At block 502, intercepted program instance information is received, for example, from an interceptor injected into an operating system process. This information can include, for example, the name of the intercepted program instance, a program instance identifier (PID), a name of the program instance's executable, the file location where the executable is stored, which process called the program instance, an identifier of a thread of the program instance, a handler to the program instance, a handler to a thread of the program instance, a security token of the program instance, combinations of the same, and the like.

At block 504, it is determined whether the program instance information matches an identified program name. If so, a new security token is created for the program instance at block 506 to enable the program instance to execute, similar to block 408 of the method 400 described above. Otherwise, the method 500 ends, such that the program instance keeps its current security token. Alternatively, the program instance can be prevented from executing by creating a new security token with non-administrative privileges or the like.

FIG. 6 illustrates an example user interface 600 for controlling program instances such as processes, threads, fibers, combinations of the same, or the like. The user interface 600 of certain embodiments can be implemented as the user interface 132 or a portion thereof on the management client 130 of FIG. 1. Alternatively, the user interface 600 can be implemented directly on any of the monitored systems described above.

The example user interface 600 includes a text box 610 for entering the name of a program or application. The application listed in the example text box 610 is a “custom” application, with filename “custom.exe”. When loaded into memory, in certain embodiments the custom.exe program can become the custom.exe process.

Options 620 are provided for adjusting the application's security token. Three options 620 are shown, including granting administrator privileges to the program, removing administrator privileges, and applying custom privileges. Some example custom privileges include a privilege or ability to backup files, a privilege to load device drivers, a privilege to take ownership of objects such as files (e.g., to change permissions of a file, access a printer, or the like), combinations of the same, and the like. Additionally, option 612 is provided for adjusting the security token of all child processes created from the custom.exe process. Options 612, 620 therefore advantageously enable an administrator, IT personnel, or the like to set a policy for individual applications.

While options for setting policies for one application are shown, in other embodiments user interfaces can be provided for setting policies for multiple applications. For example, a user interface could provide the ability to customize categories of applications. Many other configurations of user interfaces are also possible.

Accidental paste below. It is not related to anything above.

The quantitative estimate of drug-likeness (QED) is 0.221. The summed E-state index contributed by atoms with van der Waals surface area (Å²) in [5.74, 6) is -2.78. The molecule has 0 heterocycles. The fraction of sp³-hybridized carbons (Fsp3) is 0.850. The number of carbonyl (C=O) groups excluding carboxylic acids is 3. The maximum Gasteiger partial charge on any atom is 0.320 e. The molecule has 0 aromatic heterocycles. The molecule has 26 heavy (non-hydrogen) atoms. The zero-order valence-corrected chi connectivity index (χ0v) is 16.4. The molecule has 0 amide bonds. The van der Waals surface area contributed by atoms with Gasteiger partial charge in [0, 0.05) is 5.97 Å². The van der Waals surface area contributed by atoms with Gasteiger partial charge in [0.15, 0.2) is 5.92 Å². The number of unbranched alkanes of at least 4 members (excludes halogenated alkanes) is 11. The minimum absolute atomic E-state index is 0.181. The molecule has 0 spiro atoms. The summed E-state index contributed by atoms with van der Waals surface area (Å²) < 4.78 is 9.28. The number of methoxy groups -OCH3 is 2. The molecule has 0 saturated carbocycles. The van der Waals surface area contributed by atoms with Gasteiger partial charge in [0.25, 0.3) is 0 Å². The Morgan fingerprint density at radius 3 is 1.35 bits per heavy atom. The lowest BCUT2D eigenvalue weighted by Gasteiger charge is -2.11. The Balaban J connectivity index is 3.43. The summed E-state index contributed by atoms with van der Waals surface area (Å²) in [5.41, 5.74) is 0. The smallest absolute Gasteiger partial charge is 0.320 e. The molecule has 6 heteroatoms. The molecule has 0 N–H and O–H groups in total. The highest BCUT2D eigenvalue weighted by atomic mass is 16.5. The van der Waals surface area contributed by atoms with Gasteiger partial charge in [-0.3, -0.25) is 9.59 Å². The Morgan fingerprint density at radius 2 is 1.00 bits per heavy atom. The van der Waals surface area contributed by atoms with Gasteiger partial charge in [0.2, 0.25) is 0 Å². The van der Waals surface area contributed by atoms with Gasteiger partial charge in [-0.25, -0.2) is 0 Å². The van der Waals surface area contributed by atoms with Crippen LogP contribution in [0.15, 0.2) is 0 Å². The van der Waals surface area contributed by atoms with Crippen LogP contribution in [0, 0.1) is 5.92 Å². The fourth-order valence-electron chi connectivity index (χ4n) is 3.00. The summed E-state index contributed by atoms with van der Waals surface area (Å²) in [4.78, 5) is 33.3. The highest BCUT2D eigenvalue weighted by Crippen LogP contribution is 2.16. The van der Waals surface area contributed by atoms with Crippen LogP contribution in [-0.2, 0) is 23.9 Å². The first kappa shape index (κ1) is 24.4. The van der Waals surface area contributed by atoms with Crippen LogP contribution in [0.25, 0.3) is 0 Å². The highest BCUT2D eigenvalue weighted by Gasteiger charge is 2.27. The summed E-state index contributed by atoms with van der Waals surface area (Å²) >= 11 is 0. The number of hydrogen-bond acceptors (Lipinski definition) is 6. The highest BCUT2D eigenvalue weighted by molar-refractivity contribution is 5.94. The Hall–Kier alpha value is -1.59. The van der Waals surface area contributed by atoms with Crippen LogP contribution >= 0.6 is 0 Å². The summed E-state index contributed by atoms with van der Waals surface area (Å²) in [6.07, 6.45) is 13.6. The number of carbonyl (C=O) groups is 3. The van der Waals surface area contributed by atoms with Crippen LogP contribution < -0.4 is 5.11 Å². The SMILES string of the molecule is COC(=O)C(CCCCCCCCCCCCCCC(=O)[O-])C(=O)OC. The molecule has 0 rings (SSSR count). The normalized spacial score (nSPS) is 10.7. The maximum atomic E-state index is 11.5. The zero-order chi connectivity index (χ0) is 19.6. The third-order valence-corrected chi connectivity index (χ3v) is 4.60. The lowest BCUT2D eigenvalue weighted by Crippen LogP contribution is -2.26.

FIG. 7 illustrates an embodiment of a method 700 for securing a program instance detected, for example, by the method 300 of FIG. 3. In certain embodiments, the method 700 can be implemented by any of the systems described above, such as the security system 100 or the monitored system 210, or by components thereof.

In certain implementations, modifications to a newly-created process by a security module, interceptor, or the like can result in the modified process getting more permissions than the originally launched process, up to having full administrative privileges. Modifying the process can therefore cause a user who launched the original process to effectively become an owner of the modified process with administrative privileges. This happens because in some implementations of Windows®, a “process handle” object is created for each new process. This handle has an access mask associated with it to determine which users can do which operations with the handle (e.g., read, write or the like). The user who created a process, however, can receive full access rights to the handle of the process.

Full access to the process handle can allow the user to perform virtually any operation on the modified process including creating a new (child) thread. The user can include malicious code in this new thread, which can be used to harm the monitored system and even take the computer over completely. This is true even if the user who started the process is a limited user.

Therefore, in certain embodiments, the method 700 is provided for overcoming or reducing the effects of these and other problems. At block 702, a new process is intercepted during creation of the new process. This block 702 may be performed, for example, by any of the interceptors described above. Block 702 can further include modifying the parameters of the new process or creating new parameters for the new process, as described above. Once the new process is intercepted, at block 704, the parameters of the new process are saved. This block 702 can be performed by any of the interceptors or security modules described above.